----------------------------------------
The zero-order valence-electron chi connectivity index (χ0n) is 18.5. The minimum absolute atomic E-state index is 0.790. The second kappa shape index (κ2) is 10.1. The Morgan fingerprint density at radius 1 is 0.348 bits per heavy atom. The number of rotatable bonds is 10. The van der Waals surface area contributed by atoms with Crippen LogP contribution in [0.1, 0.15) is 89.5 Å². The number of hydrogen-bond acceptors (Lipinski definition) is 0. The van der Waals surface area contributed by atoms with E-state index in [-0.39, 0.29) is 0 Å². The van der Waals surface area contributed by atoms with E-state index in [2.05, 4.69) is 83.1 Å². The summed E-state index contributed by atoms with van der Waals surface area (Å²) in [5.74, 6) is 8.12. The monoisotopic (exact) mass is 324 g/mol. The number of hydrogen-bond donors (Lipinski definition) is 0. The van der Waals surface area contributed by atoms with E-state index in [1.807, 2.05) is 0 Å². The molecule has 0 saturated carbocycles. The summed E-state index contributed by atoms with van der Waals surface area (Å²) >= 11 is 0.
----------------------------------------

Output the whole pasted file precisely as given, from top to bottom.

The zero-order valence-electron chi connectivity index (χ0n) is 18.5. The minimum absolute atomic E-state index is 0.790. The second kappa shape index (κ2) is 10.1. The Morgan fingerprint density at radius 1 is 0.348 bits per heavy atom. The number of rotatable bonds is 10. The van der Waals surface area contributed by atoms with Crippen LogP contribution in [0.1, 0.15) is 89.5 Å². The number of hydrogen-bond acceptors (Lipinski definition) is 0. The van der Waals surface area contributed by atoms with E-state index in [-0.39, 0.29) is 0 Å². The van der Waals surface area contributed by atoms with E-state index in [2.05, 4.69) is 83.1 Å². The summed E-state index contributed by atoms with van der Waals surface area (Å²) in [5.74, 6) is 8.12. The monoisotopic (exact) mass is 324 g/mol. The number of hydrogen-bond donors (Lipinski definition) is 0. The van der Waals surface area contributed by atoms with E-state index in [1.807, 2.05) is 0 Å². The molecule has 0 saturated carbocycles. The summed E-state index contributed by atoms with van der Waals surface area (Å²) >= 11 is 0.